On 13 November, the fifth edition of Content Award Vienna announced its winners for the best games, applications and visuals in the city.
Viennese startup OMAi and their visual iPad tool – the Tagtool, convinced the jury that they are among the best in the group and they deserve to win in the Apps category – an award that came with a 5.000-euro prize. We caught up with co-founder Markus Dorninger to find out more about the team and their next steps.
“We are really thankful to receive this kind of recognition and this will definitely take us a step closer to a new universe of animated art,” said Dorninger. “The money will be used to improve and further develop Tagtool as it is a project with a long-term vision for visual expression.”
Starting in 2009, the Content Award Vienna has been embracing the startup culture in Vienna, bringing together some of the best tech projects in the area. More than 300 submissions were made this year and OMAi made the list, eventually winning in the Apps Category.
‘Tagtool for the people’
What started as a project supported and funded by family, friends, members of our user community, and a grant by Departure, has now turned into a commercial venture. The current version of Tagtool can be found in the App Store and is mainly used by professional artists who need a more spontaneous and fluid creative tool. But Tagtool has always had a playful, fun side that can be appreciated by a more mainstream audience, too. So Dorninger thinks that “there’s space for a more simplified and accessible freemium version of Tagtool that can be mastered nearly instantly by everyone.” Their working title is Tagtool Jam but they also think of it as “Tagtool for the people”.
Who is OMAi?
“We are three founders – a childhood friend (Matthias Fritz), my brother (Josef Dorninger) and I (Markus Dorninger). Apart from that, we are happy to have some recent additions to the team who share our vision and bring in exceptional expertise,” said Dorninger.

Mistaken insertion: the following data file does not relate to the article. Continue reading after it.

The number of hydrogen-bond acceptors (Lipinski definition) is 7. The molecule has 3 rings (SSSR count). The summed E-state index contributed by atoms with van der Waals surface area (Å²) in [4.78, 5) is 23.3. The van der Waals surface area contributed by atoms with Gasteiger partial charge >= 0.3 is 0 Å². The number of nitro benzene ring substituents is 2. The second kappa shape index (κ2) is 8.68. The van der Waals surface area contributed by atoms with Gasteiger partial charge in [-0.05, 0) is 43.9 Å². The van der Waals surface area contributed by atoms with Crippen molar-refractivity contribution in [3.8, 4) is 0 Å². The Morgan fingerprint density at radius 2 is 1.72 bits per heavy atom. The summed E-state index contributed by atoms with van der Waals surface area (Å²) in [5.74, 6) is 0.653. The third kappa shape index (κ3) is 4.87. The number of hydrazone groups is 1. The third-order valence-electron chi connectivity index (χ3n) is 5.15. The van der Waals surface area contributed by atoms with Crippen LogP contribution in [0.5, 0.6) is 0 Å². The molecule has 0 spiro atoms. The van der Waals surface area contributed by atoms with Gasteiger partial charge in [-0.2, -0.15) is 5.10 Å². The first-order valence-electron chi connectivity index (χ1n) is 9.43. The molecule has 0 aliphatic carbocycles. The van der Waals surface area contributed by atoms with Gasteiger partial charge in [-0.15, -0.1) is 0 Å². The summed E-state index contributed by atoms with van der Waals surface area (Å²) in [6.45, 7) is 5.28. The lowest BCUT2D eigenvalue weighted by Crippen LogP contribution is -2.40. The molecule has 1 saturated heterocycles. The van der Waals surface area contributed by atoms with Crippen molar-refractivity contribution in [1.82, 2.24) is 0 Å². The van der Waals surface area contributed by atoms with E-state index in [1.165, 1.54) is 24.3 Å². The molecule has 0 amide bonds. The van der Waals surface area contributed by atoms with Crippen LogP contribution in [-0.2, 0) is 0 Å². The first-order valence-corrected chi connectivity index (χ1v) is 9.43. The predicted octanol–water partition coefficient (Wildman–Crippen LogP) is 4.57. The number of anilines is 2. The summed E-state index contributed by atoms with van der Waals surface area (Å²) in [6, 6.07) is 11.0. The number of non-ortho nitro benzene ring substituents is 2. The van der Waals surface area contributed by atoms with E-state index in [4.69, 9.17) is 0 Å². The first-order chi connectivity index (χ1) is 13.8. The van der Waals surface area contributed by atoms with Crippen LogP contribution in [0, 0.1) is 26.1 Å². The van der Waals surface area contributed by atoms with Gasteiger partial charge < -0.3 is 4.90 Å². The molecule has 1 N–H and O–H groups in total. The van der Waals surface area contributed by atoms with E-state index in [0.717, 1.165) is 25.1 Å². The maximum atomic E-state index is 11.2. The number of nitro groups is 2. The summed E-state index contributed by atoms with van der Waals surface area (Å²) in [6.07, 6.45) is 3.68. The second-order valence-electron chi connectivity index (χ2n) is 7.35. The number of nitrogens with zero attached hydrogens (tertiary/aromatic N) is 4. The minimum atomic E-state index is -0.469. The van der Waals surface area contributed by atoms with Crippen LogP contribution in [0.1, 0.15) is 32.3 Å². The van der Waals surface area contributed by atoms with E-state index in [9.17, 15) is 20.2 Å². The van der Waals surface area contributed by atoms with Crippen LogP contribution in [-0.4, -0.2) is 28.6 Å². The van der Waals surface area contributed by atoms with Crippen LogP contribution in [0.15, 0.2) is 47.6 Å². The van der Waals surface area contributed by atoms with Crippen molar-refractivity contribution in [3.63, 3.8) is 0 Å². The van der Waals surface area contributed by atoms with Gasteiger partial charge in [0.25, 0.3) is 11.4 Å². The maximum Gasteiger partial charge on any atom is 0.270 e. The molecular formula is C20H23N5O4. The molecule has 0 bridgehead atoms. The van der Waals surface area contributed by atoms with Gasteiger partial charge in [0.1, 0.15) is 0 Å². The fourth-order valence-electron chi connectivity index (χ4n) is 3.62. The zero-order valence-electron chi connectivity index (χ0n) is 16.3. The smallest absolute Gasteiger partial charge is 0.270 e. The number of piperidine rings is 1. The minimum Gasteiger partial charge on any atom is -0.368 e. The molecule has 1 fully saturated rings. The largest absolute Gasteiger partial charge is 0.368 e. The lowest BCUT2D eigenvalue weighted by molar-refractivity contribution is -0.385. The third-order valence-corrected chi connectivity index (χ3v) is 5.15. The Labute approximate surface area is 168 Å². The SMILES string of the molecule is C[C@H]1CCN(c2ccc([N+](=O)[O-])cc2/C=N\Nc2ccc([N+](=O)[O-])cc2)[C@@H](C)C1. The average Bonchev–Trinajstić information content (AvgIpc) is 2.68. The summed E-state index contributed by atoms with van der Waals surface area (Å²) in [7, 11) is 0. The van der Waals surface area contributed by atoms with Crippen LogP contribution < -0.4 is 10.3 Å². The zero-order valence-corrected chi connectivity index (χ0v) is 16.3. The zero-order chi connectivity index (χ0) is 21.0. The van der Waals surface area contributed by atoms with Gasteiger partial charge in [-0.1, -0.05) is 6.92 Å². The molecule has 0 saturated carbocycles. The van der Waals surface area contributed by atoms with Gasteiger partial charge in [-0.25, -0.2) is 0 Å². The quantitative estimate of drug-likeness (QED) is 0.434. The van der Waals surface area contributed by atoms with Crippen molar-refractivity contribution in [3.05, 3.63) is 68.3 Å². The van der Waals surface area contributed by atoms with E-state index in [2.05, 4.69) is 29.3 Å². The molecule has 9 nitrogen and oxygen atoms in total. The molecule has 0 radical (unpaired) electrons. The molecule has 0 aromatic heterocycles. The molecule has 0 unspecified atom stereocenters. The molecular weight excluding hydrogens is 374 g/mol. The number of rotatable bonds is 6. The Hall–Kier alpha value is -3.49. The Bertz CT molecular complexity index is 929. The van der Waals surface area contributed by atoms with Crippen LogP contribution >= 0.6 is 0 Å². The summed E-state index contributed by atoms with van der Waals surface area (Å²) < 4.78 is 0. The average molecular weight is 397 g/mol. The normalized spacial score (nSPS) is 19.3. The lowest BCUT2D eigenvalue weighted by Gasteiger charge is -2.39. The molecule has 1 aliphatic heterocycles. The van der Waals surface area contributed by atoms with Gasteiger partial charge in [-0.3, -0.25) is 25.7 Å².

As an artist collective, they started with two main bases for operations, one in Austria and another in Brazil. Yet, with time, “things have changed and [we] realised that face-to-face is still the biggest bandwidth, so we reunited in Vienna,“ he said.
Turning passion into profit
Dorninger referred to Tagtool as a “software and services business”, which means app sales as well as shows and workshops for clients in arts and culture, event marketing and education. “We’re not too concerned about breaking even at this stage – it’s more important to make great products and shows, continue building our team and supporting our passionate community,” he said.
Their main revenue stream comes from sessions such as the “Artist Sessions” – including performances by the OMAi team and artists from their user community, from “Open Sessions” – Tagtool installations where the general public is invited to participate, and from workshops.
The app sales are a valuable additional source of income where “our clients belong to a new generation of digital creatives who want to express themselves from their hearts and souls, therefore we try to grow considerably as we implement our next steps”, said Dorninger.